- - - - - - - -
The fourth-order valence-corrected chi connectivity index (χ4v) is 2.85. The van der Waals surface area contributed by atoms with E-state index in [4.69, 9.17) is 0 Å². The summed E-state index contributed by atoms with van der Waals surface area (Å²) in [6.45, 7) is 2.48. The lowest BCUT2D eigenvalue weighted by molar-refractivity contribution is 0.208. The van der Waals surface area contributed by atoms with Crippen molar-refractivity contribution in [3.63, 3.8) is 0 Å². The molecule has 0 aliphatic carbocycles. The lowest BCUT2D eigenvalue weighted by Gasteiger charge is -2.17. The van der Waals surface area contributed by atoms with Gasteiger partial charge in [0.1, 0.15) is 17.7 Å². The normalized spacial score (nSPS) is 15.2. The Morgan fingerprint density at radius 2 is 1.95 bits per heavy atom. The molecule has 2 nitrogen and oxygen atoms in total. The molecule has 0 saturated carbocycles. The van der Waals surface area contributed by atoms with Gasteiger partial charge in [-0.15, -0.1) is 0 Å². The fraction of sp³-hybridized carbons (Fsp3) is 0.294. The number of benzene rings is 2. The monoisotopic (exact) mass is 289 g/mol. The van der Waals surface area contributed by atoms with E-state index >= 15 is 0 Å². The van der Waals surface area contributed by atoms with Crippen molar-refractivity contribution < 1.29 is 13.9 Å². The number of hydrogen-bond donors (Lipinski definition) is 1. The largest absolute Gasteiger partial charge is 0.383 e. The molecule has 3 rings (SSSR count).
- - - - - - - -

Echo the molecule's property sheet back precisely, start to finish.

The fourth-order valence-corrected chi connectivity index (χ4v) is 2.85. The van der Waals surface area contributed by atoms with E-state index in [4.69, 9.17) is 0 Å². The summed E-state index contributed by atoms with van der Waals surface area (Å²) in [6.45, 7) is 2.48. The lowest BCUT2D eigenvalue weighted by molar-refractivity contribution is 0.208. The van der Waals surface area contributed by atoms with Crippen molar-refractivity contribution in [3.63, 3.8) is 0 Å². The molecule has 0 aliphatic carbocycles. The lowest BCUT2D eigenvalue weighted by Gasteiger charge is -2.17. The van der Waals surface area contributed by atoms with Gasteiger partial charge in [0.1, 0.15) is 17.7 Å². The normalized spacial score (nSPS) is 15.2. The Morgan fingerprint density at radius 2 is 1.95 bits per heavy atom. The molecule has 2 nitrogen and oxygen atoms in total. The molecule has 0 saturated carbocycles. The van der Waals surface area contributed by atoms with Gasteiger partial charge in [-0.15, -0.1) is 0 Å². The fraction of sp³-hybridized carbons (Fsp3) is 0.294. The number of benzene rings is 2. The monoisotopic (exact) mass is 289 g/mol. The van der Waals surface area contributed by atoms with E-state index >= 15 is 0 Å². The van der Waals surface area contributed by atoms with Crippen molar-refractivity contribution < 1.29 is 13.9 Å². The number of hydrogen-bond donors (Lipinski definition) is 1. The largest absolute Gasteiger partial charge is 0.383 e. The molecule has 3 rings (SSSR count).